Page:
Thursday, August 14, 2008

In the Sahara, Stone Age Graves From Greener Days
When Paul C. Sereno went hunting dinosaur bones in the Sahara, his career took a sharp turn from paleontology to archaeology. The expedition found what has proved to be the largest known graveyard of Stone Age people who lived there when the desert was green.

The first traces of pottery, stone tools and human skeletons were discovered eight years ago at a site in the southern Sahara, in Niger. After preliminary research, Dr. Sereno, a University of Chicago scientist who had previously uncovered remains of the dinosaur Nigersaurus there, organized an international team of archaeologists to investigate what had been a lakeside hunting and fishing settlement for the better part of 5,000 years, originating some 10,000 years ago.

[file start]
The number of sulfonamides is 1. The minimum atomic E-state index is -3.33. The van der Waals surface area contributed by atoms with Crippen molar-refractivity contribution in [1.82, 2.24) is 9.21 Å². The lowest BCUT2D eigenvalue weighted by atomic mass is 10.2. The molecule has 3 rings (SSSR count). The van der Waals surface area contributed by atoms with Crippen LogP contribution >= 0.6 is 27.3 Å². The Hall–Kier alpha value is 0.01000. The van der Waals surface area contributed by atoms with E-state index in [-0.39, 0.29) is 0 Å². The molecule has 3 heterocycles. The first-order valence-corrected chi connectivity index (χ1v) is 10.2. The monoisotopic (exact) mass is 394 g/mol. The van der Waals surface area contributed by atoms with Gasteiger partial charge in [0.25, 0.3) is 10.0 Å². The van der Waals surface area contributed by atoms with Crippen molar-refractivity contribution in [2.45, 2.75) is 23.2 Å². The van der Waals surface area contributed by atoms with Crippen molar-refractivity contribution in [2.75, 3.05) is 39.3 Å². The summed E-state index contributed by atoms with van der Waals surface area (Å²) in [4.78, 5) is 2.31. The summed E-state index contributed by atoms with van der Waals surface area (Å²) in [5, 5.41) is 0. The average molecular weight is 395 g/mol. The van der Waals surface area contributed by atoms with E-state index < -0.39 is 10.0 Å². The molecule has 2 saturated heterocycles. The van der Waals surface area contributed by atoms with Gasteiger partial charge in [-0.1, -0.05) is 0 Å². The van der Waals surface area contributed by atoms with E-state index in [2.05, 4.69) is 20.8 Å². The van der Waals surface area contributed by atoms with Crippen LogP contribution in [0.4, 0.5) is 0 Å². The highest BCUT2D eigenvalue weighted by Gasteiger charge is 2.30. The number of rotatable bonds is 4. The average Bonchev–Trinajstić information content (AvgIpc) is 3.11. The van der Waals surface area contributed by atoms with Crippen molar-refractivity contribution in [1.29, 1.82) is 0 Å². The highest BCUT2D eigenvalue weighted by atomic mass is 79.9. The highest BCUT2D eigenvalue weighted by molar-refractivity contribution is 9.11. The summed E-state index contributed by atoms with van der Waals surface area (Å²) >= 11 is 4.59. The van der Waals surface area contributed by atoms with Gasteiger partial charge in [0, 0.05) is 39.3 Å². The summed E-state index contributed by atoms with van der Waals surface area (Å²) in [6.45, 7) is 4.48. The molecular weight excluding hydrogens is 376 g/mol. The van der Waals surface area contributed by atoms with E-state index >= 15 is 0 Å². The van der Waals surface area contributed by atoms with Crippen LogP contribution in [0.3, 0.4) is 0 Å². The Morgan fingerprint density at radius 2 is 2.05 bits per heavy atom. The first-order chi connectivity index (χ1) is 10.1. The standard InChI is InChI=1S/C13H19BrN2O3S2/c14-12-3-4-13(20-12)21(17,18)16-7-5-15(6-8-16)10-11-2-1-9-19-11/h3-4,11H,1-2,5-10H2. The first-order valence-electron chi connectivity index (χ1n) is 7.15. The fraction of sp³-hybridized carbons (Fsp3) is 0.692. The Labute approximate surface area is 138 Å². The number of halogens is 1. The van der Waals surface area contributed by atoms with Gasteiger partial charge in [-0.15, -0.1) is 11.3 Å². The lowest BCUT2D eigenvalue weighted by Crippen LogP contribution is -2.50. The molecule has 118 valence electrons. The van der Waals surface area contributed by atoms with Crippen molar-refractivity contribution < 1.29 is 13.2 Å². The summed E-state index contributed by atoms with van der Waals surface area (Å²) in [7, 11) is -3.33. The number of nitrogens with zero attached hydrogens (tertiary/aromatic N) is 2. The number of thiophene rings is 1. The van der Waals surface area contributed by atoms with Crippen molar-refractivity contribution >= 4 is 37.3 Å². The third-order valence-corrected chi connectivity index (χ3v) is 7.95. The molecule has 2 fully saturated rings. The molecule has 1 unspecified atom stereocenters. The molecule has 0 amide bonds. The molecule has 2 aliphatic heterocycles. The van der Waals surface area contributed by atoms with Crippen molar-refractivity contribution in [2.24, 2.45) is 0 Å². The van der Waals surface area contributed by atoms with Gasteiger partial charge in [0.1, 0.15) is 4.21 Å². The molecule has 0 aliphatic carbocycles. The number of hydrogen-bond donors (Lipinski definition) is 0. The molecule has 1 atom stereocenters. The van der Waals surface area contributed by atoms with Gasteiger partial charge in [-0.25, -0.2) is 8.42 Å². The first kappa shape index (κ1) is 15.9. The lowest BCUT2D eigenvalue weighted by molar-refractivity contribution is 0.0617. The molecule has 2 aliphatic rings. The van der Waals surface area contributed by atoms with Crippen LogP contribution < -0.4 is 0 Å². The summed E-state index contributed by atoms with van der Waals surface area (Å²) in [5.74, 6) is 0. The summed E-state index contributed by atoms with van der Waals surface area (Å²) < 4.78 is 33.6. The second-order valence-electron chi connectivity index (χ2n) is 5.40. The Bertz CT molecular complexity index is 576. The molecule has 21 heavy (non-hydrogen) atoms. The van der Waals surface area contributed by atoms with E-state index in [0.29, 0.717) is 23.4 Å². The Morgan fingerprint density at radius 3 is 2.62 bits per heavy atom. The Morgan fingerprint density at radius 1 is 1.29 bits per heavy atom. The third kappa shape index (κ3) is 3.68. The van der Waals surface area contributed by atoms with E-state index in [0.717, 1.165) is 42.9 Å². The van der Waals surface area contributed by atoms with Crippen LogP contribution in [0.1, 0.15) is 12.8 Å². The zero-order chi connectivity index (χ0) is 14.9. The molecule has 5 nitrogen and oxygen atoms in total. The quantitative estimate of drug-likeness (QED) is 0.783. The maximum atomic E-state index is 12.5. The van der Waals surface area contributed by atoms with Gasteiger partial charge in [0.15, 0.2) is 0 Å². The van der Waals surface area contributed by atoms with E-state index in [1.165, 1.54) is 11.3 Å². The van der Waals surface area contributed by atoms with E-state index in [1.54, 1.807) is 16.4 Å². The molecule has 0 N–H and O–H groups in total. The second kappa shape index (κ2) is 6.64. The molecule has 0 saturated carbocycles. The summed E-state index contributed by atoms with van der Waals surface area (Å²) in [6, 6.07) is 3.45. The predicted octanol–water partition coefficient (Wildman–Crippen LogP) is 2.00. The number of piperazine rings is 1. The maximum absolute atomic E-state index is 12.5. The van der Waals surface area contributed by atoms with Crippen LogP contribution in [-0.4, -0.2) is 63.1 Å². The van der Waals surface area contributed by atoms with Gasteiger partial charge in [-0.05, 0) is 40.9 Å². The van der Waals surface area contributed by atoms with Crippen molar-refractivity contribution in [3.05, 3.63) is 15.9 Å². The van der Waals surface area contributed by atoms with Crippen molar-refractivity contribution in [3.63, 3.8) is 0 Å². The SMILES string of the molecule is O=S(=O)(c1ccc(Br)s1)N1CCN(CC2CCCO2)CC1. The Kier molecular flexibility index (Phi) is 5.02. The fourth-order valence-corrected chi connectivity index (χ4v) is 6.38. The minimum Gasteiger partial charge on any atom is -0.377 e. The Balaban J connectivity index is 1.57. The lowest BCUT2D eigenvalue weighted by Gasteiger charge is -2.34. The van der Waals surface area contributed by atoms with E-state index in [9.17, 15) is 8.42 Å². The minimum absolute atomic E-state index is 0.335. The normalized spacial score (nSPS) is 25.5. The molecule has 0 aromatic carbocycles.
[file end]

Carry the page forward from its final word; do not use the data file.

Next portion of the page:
Is this guy that good or just lucky??? Probably some of both. At any rate, excellent find. As the article notes, it's been known for a long time that much of the Sahara was relatively hospitable for much of the Early Holocene, and some (Wendorf et al.) have argued that cattle were first domesticated there.

Full report is here. I just skimmed the abstract, but it seems pretty well dated. I'll be interested to see if there was anything other than graves excavated (habitations).